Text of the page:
History of Mental Health

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During the colonial period, through the eighteenth century, neither pauperism nor insanity was a critical problem in society. The mentally ill were considered to be one of several classes of dependent citizens. The colonies accepted the English principle that it was the responsibility of local communities to care for their own and subsequently to the church and local government. Since colonial society was predominately rural, deviant behavior was largely tolerated. In sparsely settled areas, persons who broke social rules could easily keep to themselves. Wealthier families kept their deranged members in attics or cellars and hired private attendants. Demented individuals who were not dangerous wandered about and generally were 'warned out' of town so they would not become a local responsibility. Those who were violent were thought possessed by the devil, and they were whipped, shackled in the market place, or kept in outside pens despite the weather. Boston established almshouse in 1662 in which the poor, the aged, the blind, the insane, idiots, and orphans were confined together.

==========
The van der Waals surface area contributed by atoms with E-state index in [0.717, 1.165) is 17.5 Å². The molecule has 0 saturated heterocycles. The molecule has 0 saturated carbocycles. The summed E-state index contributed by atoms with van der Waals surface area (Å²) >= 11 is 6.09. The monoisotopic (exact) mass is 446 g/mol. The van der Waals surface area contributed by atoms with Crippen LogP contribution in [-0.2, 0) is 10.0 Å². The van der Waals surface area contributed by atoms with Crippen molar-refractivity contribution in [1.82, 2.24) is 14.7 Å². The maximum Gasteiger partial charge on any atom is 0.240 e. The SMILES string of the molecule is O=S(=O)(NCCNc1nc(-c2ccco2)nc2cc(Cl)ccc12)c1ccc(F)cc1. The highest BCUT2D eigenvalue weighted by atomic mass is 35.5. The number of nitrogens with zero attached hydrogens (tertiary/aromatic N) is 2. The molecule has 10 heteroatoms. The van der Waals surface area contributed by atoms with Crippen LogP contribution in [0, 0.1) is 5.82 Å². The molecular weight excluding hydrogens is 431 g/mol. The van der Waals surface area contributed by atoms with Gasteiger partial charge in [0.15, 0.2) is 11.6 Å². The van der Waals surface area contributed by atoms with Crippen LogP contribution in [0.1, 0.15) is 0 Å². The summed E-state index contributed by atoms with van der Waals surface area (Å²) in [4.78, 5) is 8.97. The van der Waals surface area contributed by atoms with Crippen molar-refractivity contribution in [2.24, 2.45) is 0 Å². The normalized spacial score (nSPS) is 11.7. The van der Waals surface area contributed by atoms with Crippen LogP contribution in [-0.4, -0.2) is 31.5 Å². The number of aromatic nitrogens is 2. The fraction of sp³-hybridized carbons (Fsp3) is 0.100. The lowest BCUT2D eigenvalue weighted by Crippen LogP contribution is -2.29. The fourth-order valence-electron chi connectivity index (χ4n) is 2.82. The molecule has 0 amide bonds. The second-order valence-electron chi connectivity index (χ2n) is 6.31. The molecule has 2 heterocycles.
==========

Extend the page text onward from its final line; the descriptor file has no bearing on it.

The first law for the treatment of the mentally ill was passed in Massachusetts in 1676, ordering select men to provide care and protect the community from them. Some built work houses in which the individual's greeting was ten lashes (Deutsch, 1949).

The scientific spirit however, was prominent in the United States as well as in Europe. The Pennsylvania Hospital opened a ward for lunatics in 1752, albeit in the basement. Although there were attempts to treat patients medically, some of the treatment of the day, purging, blistering the skin, bleeding, and other shock tactics, appear rather punitive from a modern perspective. The first colony-wide mental hospital was built in 1769 in Virginia, but most communities simply sectioned off rooms from other institutions; for example (Grob, 1973). These asylums became training...